I am now wanting to build several Hugelkultur Gardens in Simi Valley, CA. I just cut down a huge Alder Tree in my back yard. From what I have been reading in these posts. Alder is a good wood ~ however ~ would I need to wait for one year or two years to pass by before using this wood in my Gardens? I have other cut up logs from last year when we trimmed a very large Chinese Elm in the front yard. This wood has aged about one year .. Would this be a good wood to use in my gardens. I am anxious to get started and I do not want to wait!! I could try trading my Alder Wood for Wood that has been aged for two years.

What types of wood are best? Oak? Not sure whether we have Cottonwood in CA. Sounds like Pepper Trees, Eucalyptus Trees and Cedar Trees are not the most suitable for this project. Is there away that I could use the Alder since I have sooooooooooo much of it in my back yard!!! Would it be detrimental to use this green wood? I was planning to use branches and small kindling to fill in between the logs. I might find some chipped wood somewhere. I will try to get some organic soils to bring home. I might try to pound some iron rods into the ground against my block walls. Tether wood pallets to these rods to keep the weight off of my old and weak block walls. I would place the logs piled up high and then slant another wood pallet in front of these logs ... tethering it to the rear pallet for strength. Padding with reversed sod, compost and soils. Giving me vertical gardens all along my block walls in my back yard.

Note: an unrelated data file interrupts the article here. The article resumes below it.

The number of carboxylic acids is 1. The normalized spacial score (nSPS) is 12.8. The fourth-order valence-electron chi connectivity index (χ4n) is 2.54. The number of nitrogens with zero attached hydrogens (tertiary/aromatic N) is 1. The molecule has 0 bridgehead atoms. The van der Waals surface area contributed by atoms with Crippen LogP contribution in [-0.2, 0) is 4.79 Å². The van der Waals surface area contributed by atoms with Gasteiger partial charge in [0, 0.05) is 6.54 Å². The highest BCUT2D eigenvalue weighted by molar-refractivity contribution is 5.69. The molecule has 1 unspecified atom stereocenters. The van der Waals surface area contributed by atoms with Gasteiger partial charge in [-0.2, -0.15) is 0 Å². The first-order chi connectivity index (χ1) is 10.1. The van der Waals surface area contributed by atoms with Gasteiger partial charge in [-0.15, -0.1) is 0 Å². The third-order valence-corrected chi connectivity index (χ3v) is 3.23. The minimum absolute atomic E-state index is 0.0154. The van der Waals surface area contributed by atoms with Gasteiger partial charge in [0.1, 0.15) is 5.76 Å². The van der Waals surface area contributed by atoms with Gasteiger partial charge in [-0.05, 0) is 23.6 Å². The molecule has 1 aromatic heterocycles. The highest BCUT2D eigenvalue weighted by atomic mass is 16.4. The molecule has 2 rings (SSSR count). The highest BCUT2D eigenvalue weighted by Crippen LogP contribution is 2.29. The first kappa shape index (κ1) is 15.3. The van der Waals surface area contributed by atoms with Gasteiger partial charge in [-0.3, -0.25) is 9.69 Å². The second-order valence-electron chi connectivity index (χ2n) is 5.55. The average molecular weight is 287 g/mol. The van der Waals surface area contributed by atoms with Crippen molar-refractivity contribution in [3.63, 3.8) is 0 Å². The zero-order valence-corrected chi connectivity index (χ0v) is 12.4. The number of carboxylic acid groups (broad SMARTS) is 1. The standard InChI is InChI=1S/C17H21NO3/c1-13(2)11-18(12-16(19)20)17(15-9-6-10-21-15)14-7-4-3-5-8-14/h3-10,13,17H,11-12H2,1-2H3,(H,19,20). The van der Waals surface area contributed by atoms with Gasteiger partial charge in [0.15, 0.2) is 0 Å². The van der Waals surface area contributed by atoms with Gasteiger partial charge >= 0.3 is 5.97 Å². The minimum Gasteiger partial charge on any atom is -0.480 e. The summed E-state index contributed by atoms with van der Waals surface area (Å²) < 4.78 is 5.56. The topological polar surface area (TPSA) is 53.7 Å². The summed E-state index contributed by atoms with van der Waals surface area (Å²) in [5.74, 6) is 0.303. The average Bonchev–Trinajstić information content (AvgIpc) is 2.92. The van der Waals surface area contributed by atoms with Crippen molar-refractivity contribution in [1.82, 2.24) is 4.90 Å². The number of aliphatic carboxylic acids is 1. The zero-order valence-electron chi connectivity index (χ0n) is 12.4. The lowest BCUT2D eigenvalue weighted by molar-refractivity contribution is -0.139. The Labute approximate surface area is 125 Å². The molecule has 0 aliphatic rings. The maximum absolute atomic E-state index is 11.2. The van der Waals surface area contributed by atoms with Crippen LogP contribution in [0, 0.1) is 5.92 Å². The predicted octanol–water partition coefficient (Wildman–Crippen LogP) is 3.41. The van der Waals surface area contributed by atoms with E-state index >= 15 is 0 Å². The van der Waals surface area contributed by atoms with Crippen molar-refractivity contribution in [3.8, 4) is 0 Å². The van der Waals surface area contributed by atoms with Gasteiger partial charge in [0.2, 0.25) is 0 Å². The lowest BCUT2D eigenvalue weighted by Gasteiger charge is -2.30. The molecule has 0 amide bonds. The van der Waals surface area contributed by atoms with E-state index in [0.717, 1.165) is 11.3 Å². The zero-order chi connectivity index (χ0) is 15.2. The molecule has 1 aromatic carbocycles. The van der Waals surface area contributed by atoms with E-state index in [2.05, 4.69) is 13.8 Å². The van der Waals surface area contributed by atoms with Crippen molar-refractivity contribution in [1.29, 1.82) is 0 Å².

Does this sound like it would work? I am simply a small little baby boomer with big plans and a huge imagination!! I left a 20 foot stump from the Alder Tree ~ I am planing to have a perch (sunbathing deck with a banister for safety) built on top of the stump ~ left 3 limbs for extra support for the wood deck. Add a rope ladder and a very young flexible senior (Raw Vegan) to climb up! Looking forward to all of my projects and simply looking for some advice!! I have another huge Chinese Elm in the back yard, which is going to be taken almost out! Leaving a strong support for my new Yoga Swing. I am tired of the worry these huge trees will fall on my home! Plus I need more sun in my back yard to grow more veggies and fruits! Raw Vegans are always HUNGRY!

Hope to hear from someone soon! Our rain storm passed by and we should be getting some sunny days to start my projects!! Whoo Who! Marjie Alias Mug! Sweet Dreams!!